We think the Core M3 is the savvy option. If you're web browsing, watching videos, word processing, emailing and not causing yourself too much drama then the Galaxy Book swims along just fine. Plus, it does so completely silently. Yep, not a single whirr or whistle from this machine, which is a huge benefit. And considering a beast like the Lenovo Miix 720 howls at the slightest of asks, the lower-spec Galaxy Book earns its dues here.
Plus, such a processor isn't as power hungry as a fan-cooled one. In terms of longevity, we've found the Galaxy Book to last for a long time per charge. Streaming a 1440p video at full brightness and 50 per cent volume in Edge browser saw the battery dip by 44 per cent in three hours, meaning around seven hours per charge in such a scenario. For perspective: in the same period of time the Lenovo Miix 720 would be almost dead and buried.
Overall, with mixed use the Galaxy Book can easily last for a full nine hours a day. It's not been uncommon for us to manage double-digit hours when we've been typing and not doing much more than streaming some tunes in the background.
When it comes to recharging the USB Type-C port can re-juice the battery in a few hours, which isn't super-fast, but is as expected.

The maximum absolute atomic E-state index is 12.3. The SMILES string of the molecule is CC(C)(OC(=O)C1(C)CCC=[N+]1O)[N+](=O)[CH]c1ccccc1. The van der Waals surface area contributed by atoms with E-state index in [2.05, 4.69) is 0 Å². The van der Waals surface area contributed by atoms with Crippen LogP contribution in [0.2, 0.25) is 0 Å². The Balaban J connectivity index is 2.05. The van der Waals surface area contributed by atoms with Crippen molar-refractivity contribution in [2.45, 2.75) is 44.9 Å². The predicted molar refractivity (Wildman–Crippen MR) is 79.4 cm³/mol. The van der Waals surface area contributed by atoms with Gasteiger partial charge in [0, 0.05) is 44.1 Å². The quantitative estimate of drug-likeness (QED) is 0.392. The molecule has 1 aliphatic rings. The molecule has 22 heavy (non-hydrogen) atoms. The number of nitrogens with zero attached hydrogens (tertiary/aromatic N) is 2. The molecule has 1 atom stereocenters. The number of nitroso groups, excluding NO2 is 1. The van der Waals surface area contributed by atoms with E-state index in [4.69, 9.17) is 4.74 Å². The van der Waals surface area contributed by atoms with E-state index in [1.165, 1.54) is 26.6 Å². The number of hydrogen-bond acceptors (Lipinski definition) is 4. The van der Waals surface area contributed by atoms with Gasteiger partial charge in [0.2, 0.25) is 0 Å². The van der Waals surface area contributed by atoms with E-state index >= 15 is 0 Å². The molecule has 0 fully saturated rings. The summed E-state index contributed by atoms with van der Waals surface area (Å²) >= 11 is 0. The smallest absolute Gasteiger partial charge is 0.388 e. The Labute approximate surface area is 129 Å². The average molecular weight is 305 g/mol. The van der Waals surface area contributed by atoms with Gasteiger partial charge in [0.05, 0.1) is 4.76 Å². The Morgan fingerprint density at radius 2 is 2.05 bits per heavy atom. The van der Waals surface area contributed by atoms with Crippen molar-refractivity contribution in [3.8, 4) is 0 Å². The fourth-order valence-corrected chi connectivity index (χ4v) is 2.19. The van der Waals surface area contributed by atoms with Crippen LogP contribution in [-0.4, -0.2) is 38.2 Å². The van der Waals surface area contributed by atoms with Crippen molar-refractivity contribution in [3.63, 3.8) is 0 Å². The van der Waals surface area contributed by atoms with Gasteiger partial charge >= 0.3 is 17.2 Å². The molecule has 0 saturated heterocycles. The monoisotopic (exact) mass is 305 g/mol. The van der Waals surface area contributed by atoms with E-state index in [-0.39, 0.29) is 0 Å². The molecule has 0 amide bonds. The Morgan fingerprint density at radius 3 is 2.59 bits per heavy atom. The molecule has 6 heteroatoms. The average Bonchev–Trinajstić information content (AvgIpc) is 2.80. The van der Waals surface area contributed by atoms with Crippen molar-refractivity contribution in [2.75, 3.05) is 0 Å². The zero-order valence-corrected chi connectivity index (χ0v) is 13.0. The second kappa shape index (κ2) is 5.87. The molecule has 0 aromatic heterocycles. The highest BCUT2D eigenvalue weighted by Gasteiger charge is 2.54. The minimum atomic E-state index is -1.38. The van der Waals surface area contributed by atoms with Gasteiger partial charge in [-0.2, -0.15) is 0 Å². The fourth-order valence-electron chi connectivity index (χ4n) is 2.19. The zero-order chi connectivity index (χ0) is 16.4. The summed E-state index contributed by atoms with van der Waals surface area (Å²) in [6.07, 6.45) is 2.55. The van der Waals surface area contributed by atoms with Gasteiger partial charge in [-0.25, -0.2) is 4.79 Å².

The Samsung Galaxy Book trims the price compared to its TabPro S spiritual predecessor, which is a big step in the right direction. Working against this positive, however, is just how well finished its quality competitors are, such as the pricier Microsoft Surface Pro.
That might not matter if you value productivity, though. Sure, the 10.6-inch Galaxy Book isn't ultra powerful, given its Intel Core M3 processor, but it does run silently and for a long time per charge. It's easy to get a full day of work from this Windows 2-in-1.
Seen as a laptop alternative we do find the Galaxy Book's keyboard cover/stand overly fussy, plus its rigid positions aren't exactly flexible. This, plus its not-so-bright screen, hold the Galaxy Book back from being exceptional.
But for £650 all-in, it's got plenty of positives for its well-considered price — and given that many £1,000+ competitors can't even last half a day, Samsung's more affordable and long-lasting approach makes plenty of sense.
Alternatives to consider
Microsoft Surface Pro (2017)
The most obvious Windows competitor is the lowest-spec version of Microsoft's latest Surface Pro. Also available in a fan-free Core M bent, the Surface is far better looking, has a better stylus, far better stand, plus is more versatile on account of its full-size USB port. You'll need to pay extra for the keyboard though.
Read the full article: Surface Pro 5 review
Apple iPad Pro 9.7
We've purposefully not harked on about Apple's tablet throughout this Samsung review - mainly given the vast differences between iOS and Windows 10 - but if you add an optional keyboard to Apple's device then, pound for pound, it's a similar product at a similar price point. Plus, in our view, it looks more attractive.
Read the full article: iPad Pro 9.7 review
Acer Switch Alpha 12
Want more power for less cash? Acer's liquid cooled Switch Alpha 12 is just the ticket. It's got a larger screen and won't cost you as much green.
Read the full article: Acer Switch Alpha 12